If you look online, people have made various solutions, from phone apps, to perspex overlays, but none of these are really satisfactory. What’s needed is a little bit more love on the components, to give us something more akin to the Scythe player boards, those little divots are perfect, and stop things going completely tits up if, 2 hours in your friend accidently kicks the table while getting up to answer the door to destiny (bloody destiny, always calling at inappropriate moments).

Players may take one or two actions, be that playing cards from their hands, paying for various actions shown on the main board itself, using special actions on already played cards, using their unique corporation actions, etc. As you can see, there’s a lot to do on your turn, lots to think about. Is now the time to start building cities, or do you want to focus on raising your titanium income, so you can afford more space projects? What if you wanted to start cranking out power, which you can turn into heat and ultimately start raising your terraforming rating by warming the planet?

Ultimately, your goal as a group is to raise the temperature of the planet to a balmy 8 degrees, increase the level of oxygen in the atmosphere, and to create 9 glorious tiles of ocean. Once these challenges are completed, the game ends.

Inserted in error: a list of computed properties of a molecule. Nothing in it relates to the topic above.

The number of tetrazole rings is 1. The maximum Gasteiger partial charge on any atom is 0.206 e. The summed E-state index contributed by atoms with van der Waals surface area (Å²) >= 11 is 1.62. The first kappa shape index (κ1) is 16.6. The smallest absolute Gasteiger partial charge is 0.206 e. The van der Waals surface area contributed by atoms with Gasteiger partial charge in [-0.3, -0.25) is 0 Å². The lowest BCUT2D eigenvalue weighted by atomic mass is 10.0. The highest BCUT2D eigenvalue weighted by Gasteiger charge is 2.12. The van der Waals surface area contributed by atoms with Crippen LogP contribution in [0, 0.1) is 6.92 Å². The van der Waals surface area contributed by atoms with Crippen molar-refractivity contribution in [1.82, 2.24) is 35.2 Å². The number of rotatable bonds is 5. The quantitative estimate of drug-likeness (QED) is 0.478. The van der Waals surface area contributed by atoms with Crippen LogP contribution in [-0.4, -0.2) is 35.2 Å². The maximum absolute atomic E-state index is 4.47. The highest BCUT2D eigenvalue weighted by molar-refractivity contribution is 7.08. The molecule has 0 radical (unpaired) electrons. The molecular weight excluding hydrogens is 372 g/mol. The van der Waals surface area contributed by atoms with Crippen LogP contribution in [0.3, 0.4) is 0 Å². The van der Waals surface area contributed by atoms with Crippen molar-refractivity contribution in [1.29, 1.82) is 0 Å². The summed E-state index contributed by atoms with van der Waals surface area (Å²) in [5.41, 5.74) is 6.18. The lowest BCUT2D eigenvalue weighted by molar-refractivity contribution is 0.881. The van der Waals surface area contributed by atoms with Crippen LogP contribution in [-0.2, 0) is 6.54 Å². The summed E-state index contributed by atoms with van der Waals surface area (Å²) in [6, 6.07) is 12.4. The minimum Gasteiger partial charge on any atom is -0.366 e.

On an individual level though, you’ll want to make sure that you’re raising your own base score (in the form of a terraforming rating, usually raised by building oceans and forests) and to lock in victory points, which are calculated at the end of the game. Victory points are mostly found on the cards you play, but there’s also the opportunity to claim awards (Do you have a bunch of cards in your hand? Have you completed enough building projects? Have you build 3 cities?). While there are 6 different awards that can be funded (for the knock down price of just 8 credits), players can only fund 3 of these during the game. Once they’re gone, they’re gone and with them a further 5 victory points in the end game, so get them while they’re here (FOMO! FOMO! FOMO! Bend yourself to capitalism! Do iiiiiiit!)

Gameplay can last up to about 3 and a half hours for a couple of first timers, but settles down to 90-120 thereafter. Terraforming Mars is deep enough and thoughtful enough to keep you engaged during that time, without risking boredom and gameplay moves fairly swiftly (as long as everyone is paying attention). While I absolutely love the gameplay and just want to keep diving back in (and maybe investing in some expansions), I really wish the components (particularly the player boards (flimsy and potentially a game ending risk), the cards (flimsy) and cubes (which aren’t well finished)) had enjoyed been better made. It’s natural to wonder where your £50-£60 is going when you look in the box, my only conclusion is that it’s licencing for the art, but still, that poor quality has lowered my final score. If you see it on sale, definitely grab yourself a copy.

Pros:

  • Good, weight to gameplay.
  • Very replayable.
  • Fun.

Cons:

  • Lack of consistency in the art.
  • Flimsy and badly finished components.
  • Very expensive to feel this cheap.

Final Score: 7/10